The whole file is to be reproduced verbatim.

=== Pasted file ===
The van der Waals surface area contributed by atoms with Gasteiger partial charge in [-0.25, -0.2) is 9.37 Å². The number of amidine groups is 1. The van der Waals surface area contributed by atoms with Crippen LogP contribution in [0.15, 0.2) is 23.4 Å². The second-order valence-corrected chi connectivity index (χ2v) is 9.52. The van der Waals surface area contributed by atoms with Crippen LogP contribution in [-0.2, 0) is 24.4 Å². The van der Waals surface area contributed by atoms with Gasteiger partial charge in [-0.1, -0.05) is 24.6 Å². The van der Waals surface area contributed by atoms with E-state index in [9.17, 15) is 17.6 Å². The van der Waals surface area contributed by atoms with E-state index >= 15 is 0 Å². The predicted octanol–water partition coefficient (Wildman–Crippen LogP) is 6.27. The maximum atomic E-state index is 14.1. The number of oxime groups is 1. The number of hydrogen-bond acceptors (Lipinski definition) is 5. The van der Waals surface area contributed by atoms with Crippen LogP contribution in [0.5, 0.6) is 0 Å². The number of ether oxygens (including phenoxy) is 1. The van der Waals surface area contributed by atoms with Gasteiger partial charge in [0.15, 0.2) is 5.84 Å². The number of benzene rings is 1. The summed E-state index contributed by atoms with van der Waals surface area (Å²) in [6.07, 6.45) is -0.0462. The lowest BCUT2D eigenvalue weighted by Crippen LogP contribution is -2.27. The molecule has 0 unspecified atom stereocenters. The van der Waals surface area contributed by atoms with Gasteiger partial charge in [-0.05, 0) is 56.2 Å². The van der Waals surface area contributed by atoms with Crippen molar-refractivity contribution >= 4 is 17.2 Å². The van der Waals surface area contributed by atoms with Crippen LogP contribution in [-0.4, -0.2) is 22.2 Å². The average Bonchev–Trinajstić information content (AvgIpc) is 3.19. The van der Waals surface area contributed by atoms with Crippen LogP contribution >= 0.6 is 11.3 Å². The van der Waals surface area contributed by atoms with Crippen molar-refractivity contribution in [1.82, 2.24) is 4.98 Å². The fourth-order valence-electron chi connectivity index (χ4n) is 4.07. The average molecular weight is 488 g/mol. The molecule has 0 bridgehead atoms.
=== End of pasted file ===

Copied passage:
The van der Waals surface area contributed by atoms with Gasteiger partial charge in [-0.25, -0.2) is 9.37 Å². The number of amidine groups is 1. The van der Waals surface area contributed by atoms with Crippen LogP contribution in [0.15, 0.2) is 23.4 Å². The second-order valence-corrected chi connectivity index (χ2v) is 9.52. The van der Waals surface area contributed by atoms with Crippen LogP contribution in [-0.2, 0) is 24.4 Å². The van der Waals surface area contributed by atoms with Gasteiger partial charge in [-0.1, -0.05) is 24.6 Å². The van der Waals surface area contributed by atoms with E-state index in [9.17, 15) is 17.6 Å². The van der Waals surface area contributed by atoms with E-state index >= 15 is 0 Å². The predicted octanol–water partition coefficient (Wildman–Crippen LogP) is 6.27. The maximum atomic E-state index is 14.1. The number of oxime groups is 1. The number of hydrogen-bond acceptors (Lipinski definition) is 5. The van der Waals surface area contributed by atoms with Crippen LogP contribution in [0.5, 0.6) is 0 Å². The number of ether oxygens (including phenoxy) is 1. The van der Waals surface area contributed by atoms with Gasteiger partial charge in [0.15, 0.2) is 5.84 Å². The number of benzene rings is 1. The summed E-state index contributed by atoms with van der Waals surface area (Å²) in [6.07, 6.45) is -0.0462. The lowest BCUT2D eigenvalue weighted by Crippen LogP contribution is -2.27. The molecule has 0 unspecified atom stereocenters. The van der Waals surface area contributed by atoms with Gasteiger partial charge in [-0.05, 0) is 56.2 Å². The van der Waals surface area contributed by atoms with Crippen molar-refractivity contribution >= 4 is 17.2 Å². The van der Waals surface area contributed by atoms with Crippen LogP contribution in [-0.4, -0.2) is 22.2 Å². The average Bonchev–Trinajstić information content (AvgIpc) is 3.19. The van der Waals surface area contributed by atoms with Crippen LogP contribution >= 0.6 is 11.3 Å². The van der Waals surface area contributed by atoms with Crippen molar-refractivity contribution in [1.82, 2.24) is 4.98 Å². The fourth-order valence-electron chi connectivity index (χ4n) is 4.07. The average molecular weight is 488 g/mol. The molecule has 0 bridgehead atoms.